“Can it be a song of joy? / And so many children poor?”: William Blake and the Child
William Blake’s engraving accompanying “A Cradle Song” in Songs of Innocence (1789). The legend goes that Blake developed the method of engraving he used in Songs of Innocence and Songs of Experience after witnessing a vision of his dead brother Robert, who told Blake what he should do. Blake sketched the illustrations on a copper plate before adding another chemical, which would erode certain parts of the plate, leaving an outline behind. After the plates were printed, Blake or his wife, Catherine Blake, would add color to the engraving print by hand.
Blake incorporates the speech of children into his poetry as well. In “Nurse’s Song,” from Songs of Innocence, for example, Blake captures both the speech of a group of children as well as the words of their nurse calling them home at the end of a long day playing outside. While the Nurse bids them “come home my children the sun is gone down,” the children reject this order, of course, and reply “No no let us play, for it is yet day/ And we cannot go to sleep.” Throughout Songs of Innocence and Songs of Experience, the children speak in different ways. At times, as in “Nurse’s Song,” they seem much like children you might meet today, carefree and unconcerned with adult worries. In other poems, such as “The Chimney Sweeper” found in Songs of Experience, Blake strikes a very different tone with the child’s speech. There, the sweep seems much more adult when he recounts that his parents “are gone to praise God & his Priest & King/ Who make up a heaven of our misery.” The sweep seems to reflect the use of more adult language, while the children of “Nurse’s Song” seem unconcerned with adult worries such as the passage of time and adhering to a schedule. Blake uses the various representations of children to show a natural innocence in which they can participate, as well as a more adult outlook that has been taught to them and which denies their childhood. In doing so, Blake reflects the historical shift which began to recognize childhood as its own developmental stage.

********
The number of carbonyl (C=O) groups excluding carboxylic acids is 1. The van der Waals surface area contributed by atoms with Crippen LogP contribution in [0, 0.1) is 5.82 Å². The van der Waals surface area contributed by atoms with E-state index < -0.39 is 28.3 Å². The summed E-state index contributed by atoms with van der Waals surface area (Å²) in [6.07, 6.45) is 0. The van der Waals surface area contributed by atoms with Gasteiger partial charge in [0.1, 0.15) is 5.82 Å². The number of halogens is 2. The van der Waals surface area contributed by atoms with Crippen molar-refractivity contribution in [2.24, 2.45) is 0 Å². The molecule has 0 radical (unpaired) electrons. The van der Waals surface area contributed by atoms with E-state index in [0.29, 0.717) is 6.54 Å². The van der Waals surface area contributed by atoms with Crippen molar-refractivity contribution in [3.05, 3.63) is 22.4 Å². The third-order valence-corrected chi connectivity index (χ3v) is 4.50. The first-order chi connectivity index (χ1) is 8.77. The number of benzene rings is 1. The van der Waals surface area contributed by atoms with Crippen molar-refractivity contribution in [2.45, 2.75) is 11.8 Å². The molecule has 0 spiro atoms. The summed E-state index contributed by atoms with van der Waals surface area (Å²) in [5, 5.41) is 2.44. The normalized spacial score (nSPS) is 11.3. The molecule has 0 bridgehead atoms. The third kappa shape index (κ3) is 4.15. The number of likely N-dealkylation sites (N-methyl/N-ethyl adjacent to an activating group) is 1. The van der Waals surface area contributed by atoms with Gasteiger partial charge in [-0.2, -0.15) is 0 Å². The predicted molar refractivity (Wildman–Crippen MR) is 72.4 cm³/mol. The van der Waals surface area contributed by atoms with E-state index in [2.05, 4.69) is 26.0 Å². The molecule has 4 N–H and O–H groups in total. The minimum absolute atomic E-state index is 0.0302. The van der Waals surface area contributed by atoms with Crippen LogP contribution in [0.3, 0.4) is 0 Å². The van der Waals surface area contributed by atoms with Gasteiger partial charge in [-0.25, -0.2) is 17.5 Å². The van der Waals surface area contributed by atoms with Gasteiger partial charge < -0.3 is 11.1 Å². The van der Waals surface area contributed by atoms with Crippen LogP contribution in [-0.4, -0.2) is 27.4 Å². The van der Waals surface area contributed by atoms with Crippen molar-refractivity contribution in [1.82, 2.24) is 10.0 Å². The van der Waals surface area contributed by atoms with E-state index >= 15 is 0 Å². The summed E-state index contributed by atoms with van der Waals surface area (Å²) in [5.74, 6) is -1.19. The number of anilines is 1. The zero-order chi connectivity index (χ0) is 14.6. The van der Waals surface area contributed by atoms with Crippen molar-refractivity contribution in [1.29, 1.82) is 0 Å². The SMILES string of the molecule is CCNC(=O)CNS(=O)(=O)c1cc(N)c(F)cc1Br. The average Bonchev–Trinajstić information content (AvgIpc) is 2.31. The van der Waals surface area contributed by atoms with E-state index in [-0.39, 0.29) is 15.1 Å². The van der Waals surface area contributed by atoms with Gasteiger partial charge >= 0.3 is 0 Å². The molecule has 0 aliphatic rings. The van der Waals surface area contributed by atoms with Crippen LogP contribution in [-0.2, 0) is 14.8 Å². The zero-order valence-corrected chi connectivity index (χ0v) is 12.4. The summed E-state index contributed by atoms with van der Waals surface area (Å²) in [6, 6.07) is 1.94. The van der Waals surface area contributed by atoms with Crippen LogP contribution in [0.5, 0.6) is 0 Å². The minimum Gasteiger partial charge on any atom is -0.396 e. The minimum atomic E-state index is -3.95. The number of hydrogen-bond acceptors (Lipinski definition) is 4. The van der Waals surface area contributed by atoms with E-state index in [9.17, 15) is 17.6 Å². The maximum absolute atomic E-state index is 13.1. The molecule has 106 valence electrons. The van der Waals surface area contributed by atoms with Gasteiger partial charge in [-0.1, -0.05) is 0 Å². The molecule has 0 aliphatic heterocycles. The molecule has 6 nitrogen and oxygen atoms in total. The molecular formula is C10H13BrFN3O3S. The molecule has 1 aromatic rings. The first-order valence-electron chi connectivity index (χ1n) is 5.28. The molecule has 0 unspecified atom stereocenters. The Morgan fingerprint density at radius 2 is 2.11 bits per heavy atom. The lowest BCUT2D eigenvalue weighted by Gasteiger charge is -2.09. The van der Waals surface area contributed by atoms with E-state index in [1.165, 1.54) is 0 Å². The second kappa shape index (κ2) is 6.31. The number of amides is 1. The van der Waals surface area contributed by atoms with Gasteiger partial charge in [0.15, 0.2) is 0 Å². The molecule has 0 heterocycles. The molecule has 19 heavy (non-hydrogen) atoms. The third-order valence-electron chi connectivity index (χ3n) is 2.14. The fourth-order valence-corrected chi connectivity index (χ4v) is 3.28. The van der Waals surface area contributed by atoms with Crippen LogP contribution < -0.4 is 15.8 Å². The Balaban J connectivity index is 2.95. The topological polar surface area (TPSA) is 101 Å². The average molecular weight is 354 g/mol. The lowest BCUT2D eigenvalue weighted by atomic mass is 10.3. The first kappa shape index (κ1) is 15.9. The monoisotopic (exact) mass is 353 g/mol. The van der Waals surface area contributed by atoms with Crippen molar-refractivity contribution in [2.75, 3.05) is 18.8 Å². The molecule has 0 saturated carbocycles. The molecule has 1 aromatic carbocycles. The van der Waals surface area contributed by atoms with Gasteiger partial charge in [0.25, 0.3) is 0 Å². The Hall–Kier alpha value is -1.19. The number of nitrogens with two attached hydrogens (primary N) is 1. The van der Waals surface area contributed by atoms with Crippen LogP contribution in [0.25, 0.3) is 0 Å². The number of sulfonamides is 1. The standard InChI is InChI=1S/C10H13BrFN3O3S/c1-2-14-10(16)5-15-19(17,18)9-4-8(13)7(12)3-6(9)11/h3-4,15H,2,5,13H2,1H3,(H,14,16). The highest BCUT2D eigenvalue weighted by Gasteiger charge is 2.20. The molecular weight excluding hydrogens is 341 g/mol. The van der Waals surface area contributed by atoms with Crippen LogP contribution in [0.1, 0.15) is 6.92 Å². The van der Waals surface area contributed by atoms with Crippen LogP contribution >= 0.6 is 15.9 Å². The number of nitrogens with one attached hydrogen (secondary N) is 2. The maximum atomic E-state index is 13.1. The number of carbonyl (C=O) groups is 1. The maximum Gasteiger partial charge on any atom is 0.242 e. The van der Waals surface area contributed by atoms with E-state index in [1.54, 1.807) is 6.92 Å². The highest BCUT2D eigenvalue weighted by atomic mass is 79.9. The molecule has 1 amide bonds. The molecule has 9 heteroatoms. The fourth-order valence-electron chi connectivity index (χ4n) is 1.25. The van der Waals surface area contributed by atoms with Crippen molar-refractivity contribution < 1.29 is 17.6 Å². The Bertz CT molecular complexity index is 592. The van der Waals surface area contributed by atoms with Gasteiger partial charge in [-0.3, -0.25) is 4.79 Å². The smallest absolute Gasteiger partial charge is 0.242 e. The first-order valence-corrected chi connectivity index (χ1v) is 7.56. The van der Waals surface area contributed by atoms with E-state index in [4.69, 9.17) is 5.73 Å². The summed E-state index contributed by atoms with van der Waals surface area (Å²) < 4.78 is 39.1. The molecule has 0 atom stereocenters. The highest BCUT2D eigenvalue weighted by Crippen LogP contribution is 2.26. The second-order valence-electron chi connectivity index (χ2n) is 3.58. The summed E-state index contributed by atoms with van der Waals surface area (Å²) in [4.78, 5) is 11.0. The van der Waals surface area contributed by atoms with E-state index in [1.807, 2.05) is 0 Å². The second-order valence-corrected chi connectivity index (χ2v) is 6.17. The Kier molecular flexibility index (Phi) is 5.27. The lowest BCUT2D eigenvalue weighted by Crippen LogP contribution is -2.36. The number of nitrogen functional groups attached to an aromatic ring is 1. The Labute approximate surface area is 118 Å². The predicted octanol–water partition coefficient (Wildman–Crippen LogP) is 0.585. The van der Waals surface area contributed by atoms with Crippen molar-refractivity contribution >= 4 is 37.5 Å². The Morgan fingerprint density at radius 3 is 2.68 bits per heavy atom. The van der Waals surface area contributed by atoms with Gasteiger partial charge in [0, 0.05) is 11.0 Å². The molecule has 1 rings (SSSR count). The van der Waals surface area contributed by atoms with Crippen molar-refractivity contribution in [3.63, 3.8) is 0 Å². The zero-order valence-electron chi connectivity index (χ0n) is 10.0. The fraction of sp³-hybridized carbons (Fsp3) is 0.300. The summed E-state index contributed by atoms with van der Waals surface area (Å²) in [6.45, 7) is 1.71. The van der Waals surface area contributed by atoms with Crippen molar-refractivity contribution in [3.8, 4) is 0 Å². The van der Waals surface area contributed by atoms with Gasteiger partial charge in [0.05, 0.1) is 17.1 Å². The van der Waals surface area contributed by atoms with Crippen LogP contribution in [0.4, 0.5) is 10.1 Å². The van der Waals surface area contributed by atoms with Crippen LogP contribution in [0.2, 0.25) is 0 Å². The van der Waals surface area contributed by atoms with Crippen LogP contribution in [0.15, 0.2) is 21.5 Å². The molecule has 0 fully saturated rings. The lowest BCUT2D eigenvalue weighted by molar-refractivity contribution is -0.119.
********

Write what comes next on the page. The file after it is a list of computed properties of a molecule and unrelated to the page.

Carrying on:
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Ferber, Michael. “Not for the Kiddies.” Academe 87.4 (2001): 50-52. MLA International Bibliography. Web. 8
Kennedy, Thomas C. “From Anna Barbauld’s Hymns in Prose to William Blake’s Songs of Innocence and of
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